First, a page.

A random sample of welfare recipients was assigned to a new job-training program. Another random sample was assigned to a conventional job-training program. (Note: The type of jobtraining program they were assigned to is one of the ways in which the participants were classified.) Participants were also classified according to whether or not they had a high school diploma. All of the participants in each group found employment in the private sector at the end of their training. Their mean hourly wages are shown in this table:1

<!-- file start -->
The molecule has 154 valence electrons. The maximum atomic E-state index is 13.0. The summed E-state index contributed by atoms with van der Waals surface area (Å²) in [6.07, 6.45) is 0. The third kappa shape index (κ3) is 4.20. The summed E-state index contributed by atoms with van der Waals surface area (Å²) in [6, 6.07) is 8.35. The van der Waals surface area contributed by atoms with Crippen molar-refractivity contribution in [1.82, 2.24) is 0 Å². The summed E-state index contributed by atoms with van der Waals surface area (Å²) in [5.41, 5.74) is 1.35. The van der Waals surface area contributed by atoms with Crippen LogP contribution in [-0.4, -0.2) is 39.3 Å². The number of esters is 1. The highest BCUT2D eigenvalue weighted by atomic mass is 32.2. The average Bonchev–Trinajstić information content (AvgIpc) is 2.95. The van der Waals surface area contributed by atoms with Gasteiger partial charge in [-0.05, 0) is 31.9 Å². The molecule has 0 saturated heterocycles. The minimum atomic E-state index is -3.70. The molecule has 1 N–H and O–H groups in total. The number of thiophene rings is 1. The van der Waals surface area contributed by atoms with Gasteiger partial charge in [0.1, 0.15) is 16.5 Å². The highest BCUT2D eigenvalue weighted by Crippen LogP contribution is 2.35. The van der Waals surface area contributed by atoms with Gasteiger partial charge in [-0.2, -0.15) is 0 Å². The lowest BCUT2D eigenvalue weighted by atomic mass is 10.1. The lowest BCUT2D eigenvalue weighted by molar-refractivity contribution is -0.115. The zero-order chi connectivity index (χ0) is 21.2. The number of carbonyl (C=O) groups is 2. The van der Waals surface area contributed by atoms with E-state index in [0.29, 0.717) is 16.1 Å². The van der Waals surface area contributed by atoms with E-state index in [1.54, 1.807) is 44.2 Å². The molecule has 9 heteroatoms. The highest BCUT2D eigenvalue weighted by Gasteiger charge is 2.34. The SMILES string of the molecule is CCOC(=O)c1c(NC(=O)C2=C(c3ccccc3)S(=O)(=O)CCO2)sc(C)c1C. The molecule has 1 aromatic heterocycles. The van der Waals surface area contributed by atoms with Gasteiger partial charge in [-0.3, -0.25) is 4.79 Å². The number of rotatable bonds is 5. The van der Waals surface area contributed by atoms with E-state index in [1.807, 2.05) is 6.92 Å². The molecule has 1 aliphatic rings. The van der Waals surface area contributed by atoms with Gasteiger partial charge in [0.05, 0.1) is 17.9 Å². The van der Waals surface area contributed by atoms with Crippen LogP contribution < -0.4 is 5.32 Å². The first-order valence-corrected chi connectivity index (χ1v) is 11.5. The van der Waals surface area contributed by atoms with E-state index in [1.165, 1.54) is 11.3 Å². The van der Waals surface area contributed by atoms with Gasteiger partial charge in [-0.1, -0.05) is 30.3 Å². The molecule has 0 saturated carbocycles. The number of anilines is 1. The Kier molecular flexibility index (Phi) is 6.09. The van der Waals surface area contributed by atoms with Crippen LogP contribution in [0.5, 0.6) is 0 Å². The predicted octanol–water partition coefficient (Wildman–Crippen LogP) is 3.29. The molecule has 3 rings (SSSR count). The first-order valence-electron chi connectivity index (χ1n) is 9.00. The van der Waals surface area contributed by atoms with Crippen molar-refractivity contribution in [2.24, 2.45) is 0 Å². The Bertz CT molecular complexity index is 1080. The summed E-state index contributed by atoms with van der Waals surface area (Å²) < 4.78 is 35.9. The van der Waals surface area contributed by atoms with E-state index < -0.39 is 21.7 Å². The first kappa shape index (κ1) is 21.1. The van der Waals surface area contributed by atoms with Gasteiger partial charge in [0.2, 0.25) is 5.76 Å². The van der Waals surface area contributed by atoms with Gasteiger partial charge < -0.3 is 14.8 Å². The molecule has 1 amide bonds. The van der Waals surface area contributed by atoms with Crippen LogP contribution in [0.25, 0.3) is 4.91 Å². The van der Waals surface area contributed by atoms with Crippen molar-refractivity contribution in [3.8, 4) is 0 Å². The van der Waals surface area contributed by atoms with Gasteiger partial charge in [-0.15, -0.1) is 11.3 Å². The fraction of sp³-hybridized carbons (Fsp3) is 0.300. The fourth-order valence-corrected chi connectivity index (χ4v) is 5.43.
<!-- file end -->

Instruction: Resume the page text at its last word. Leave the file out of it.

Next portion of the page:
First, consider the column means of $6.72 (for the conventional program) and $8.78 (for the new program). These suggest that, overall, the new program is superior to the conventional one. In other words, if we temporarily ignore whether participants have a high school diploma, the new program seems superior to the conventional one. This difference ($8.78 – $6.72 = $2.06) suggests that there is what is called a main effect. A main effect is the result of comparing one of the ways in which the participants were classified while temporarily ignoring the other way in which they were classified.